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UTSA Creative Writing Reading Series features author Levi Romero Feb. 1

Levi Romero

Levi Romero (Photo by Jeana Rodarte-Romero)

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(Jan. 28, 2013) --The UTSA Department of English Creative Writing Program will present author Levi Romero as the featured speaker in the Creative Writing Reading Series at 7:30 p.m., Friday, Feb. 1 in the University Center Harris Room (2.212) on the UTSA Main Campus. The event is free and open to the public.

Romero will read from his book of poems, "A Poetry of Remembrance: New and Rejected Works" (University of New Mexico Press, 2008), which won the 2009 Southwest Book of the Year Award. In his book, Romero touches on diverse sources including his mother's recollections of life experiences in northern New Mexico.

Romero's additional books include "In the Gathering of Silence" (West End Press, 1996) and the upcoming "Sagrado: A Photopoetics Across the Chicano Homeland" (University of New Mexico Press).

"The America of Romero's poetry is New Mexico, and not the postcard New Mexico either, but the real thing spoken from the real poets -- old folks in old people's homes, low-riders and farmers, the born again and the walking wounded," said acclaimed author Sandra Cisneros. "He honors them all, remembers them all. So long as Levi Romero remembers, this America can never die.

Born in Dixon in northern New Mexico, Romero attended boarding school at Menaul High School in Albuquerque, where he learned literary form and structure by reading the works of a variety of authors including Robert Frost. The bilingual poet, whose language immerses the regional Manito dialect of northern New Mexico with its 17th century archaisms and melodic registers, has seen his works published in the United States, Mexico, Spain and Cuba.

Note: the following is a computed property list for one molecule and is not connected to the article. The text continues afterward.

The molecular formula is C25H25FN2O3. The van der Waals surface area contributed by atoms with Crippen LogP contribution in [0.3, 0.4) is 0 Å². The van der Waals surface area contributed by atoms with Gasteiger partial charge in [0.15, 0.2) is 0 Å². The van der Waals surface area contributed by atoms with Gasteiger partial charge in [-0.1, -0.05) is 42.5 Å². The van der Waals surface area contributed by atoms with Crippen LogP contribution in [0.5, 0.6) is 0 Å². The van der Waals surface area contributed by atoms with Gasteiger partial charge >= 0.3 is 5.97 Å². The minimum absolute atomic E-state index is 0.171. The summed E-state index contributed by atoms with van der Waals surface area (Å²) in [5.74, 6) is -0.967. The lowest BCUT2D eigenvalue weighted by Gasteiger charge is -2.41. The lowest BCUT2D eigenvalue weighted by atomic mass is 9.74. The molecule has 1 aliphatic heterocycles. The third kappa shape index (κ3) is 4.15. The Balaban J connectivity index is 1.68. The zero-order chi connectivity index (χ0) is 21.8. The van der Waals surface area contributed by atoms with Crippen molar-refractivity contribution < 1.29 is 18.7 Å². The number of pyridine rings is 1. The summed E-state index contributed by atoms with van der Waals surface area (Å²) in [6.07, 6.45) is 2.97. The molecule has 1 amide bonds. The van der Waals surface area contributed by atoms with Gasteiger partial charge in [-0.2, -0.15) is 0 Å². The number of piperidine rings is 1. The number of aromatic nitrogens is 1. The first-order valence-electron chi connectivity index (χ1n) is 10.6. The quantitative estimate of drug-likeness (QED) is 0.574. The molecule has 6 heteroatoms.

His awards include the 2012 New Mexico Centennial Poet, 2010 Poet Laureate for the University of New Mexico School of Architecture and Planning Program, 2009 New Mexico Women's Press Excellence in Communications Award and the 1996 PBS Bill Moyers Language of Life Award in Poetry.

Romero served as a contributing editor for the book "200 New Mexico Poems" and as the dialogue narrations and editor for the StoryCorps "New Mexico Historias Project" in 2010. Additionally, he co-edited "Metamorfosis: New Mexico Women Writers, Bilingual Anthology" in 2008 and guest edited Blue Mesa Review in 2006.

He received bachelor's and master's degrees in architecture at the University of New Mexico. Currently, Romero serves as an adjunct faculty member and research scholar in Chicana and Chicano studies at the University of New Mexico.

The UTSA reading is sponsored in conjunction with The Macondo Foundation, which works with dedicated and compassionate writers who view their work and talents as part of a larger task of community-building and non-violent social change. Learn more about Macondo writing workshops, grants and residencies, visit them at the Macondo Workshop website.

For more information, visit the UTSA Creative Writing Program.

 

 

Did You Know?

UTSA writes the book on all-digital libraries

As touch screens and e-books demand more and more attention from both casual readers and scholars, many people say the handwriting is on the wall for the printed page.

At UTSA, the handwriting is on the wall for a library that doesn't have any printed books.

Since March 2010, the bookless library in the Applied Engineering and Technology Building has given UTSA students an innovative way to read, research and work with each other to solve problems.

With ultra-modern furniture and a décor featuring desktop computers, scanners and LCD screens, the AET Library is designed to engage students in an online format. But it also offers group study niches and study rooms with whiteboards and glass walls on which students can write. The space encourages teamwork, communications and problem solving for the next generation of scientists and professional engineers.

Did you know? The UTSA AET Library is the nation's first completely bookless library on a college or university campus. It served as a model for Bexar County's first-in-the-nation public bookless library system and one of its branches, the Dr. Ricardo Romo BiblioTech.

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